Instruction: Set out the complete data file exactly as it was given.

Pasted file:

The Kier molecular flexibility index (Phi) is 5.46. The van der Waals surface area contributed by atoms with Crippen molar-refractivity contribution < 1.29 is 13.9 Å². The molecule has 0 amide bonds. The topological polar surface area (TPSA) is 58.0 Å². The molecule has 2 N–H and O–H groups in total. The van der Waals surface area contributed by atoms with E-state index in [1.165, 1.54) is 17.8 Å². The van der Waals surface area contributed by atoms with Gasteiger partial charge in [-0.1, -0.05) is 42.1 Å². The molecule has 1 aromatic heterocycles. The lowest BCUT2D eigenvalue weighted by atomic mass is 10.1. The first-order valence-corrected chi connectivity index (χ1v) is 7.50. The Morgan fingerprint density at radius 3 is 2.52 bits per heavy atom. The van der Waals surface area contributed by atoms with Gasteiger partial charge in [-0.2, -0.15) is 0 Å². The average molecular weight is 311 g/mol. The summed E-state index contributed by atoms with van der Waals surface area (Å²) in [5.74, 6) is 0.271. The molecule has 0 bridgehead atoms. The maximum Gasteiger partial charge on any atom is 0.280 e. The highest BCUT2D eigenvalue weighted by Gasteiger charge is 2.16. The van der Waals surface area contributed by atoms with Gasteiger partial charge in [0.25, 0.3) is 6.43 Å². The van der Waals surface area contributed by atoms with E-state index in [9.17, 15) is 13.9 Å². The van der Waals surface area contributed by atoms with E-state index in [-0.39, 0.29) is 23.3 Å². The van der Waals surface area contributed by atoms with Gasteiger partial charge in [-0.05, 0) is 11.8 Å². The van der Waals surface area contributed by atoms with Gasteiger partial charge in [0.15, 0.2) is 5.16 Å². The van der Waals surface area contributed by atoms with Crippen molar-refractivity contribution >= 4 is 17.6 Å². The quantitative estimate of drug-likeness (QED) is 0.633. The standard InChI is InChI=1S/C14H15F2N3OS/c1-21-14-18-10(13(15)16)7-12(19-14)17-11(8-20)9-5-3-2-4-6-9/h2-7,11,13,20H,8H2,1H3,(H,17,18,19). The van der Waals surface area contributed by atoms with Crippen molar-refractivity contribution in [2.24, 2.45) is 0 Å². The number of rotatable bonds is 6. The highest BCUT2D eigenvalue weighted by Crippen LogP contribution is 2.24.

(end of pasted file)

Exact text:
The Kier molecular flexibility index (Phi) is 5.46. The van der Waals surface area contributed by atoms with Crippen molar-refractivity contribution < 1.29 is 13.9 Å². The molecule has 0 amide bonds. The topological polar surface area (TPSA) is 58.0 Å². The molecule has 2 N–H and O–H groups in total. The van der Waals surface area contributed by atoms with E-state index in [1.165, 1.54) is 17.8 Å². The van der Waals surface area contributed by atoms with Gasteiger partial charge in [-0.1, -0.05) is 42.1 Å². The molecule has 1 aromatic heterocycles. The lowest BCUT2D eigenvalue weighted by atomic mass is 10.1. The first-order valence-corrected chi connectivity index (χ1v) is 7.50. The Morgan fingerprint density at radius 3 is 2.52 bits per heavy atom. The van der Waals surface area contributed by atoms with Gasteiger partial charge in [-0.2, -0.15) is 0 Å². The average molecular weight is 311 g/mol. The summed E-state index contributed by atoms with van der Waals surface area (Å²) in [5.74, 6) is 0.271. The molecule has 0 bridgehead atoms. The maximum Gasteiger partial charge on any atom is 0.280 e. The highest BCUT2D eigenvalue weighted by Gasteiger charge is 2.16. The van der Waals surface area contributed by atoms with Gasteiger partial charge in [0.25, 0.3) is 6.43 Å². The van der Waals surface area contributed by atoms with E-state index in [9.17, 15) is 13.9 Å². The van der Waals surface area contributed by atoms with E-state index in [-0.39, 0.29) is 23.3 Å². The van der Waals surface area contributed by atoms with Gasteiger partial charge in [-0.05, 0) is 11.8 Å². The van der Waals surface area contributed by atoms with Gasteiger partial charge in [0.15, 0.2) is 5.16 Å². The van der Waals surface area contributed by atoms with Crippen molar-refractivity contribution >= 4 is 17.6 Å². The quantitative estimate of drug-likeness (QED) is 0.633. The standard InChI is InChI=1S/C14H15F2N3OS/c1-21-14-18-10(13(15)16)7-12(19-14)17-11(8-20)9-5-3-2-4-6-9/h2-7,11,13,20H,8H2,1H3,(H,17,18,19). The van der Waals surface area contributed by atoms with Crippen molar-refractivity contribution in [2.24, 2.45) is 0 Å². The number of rotatable bonds is 6. The highest BCUT2D eigenvalue weighted by Crippen LogP contribution is 2.24.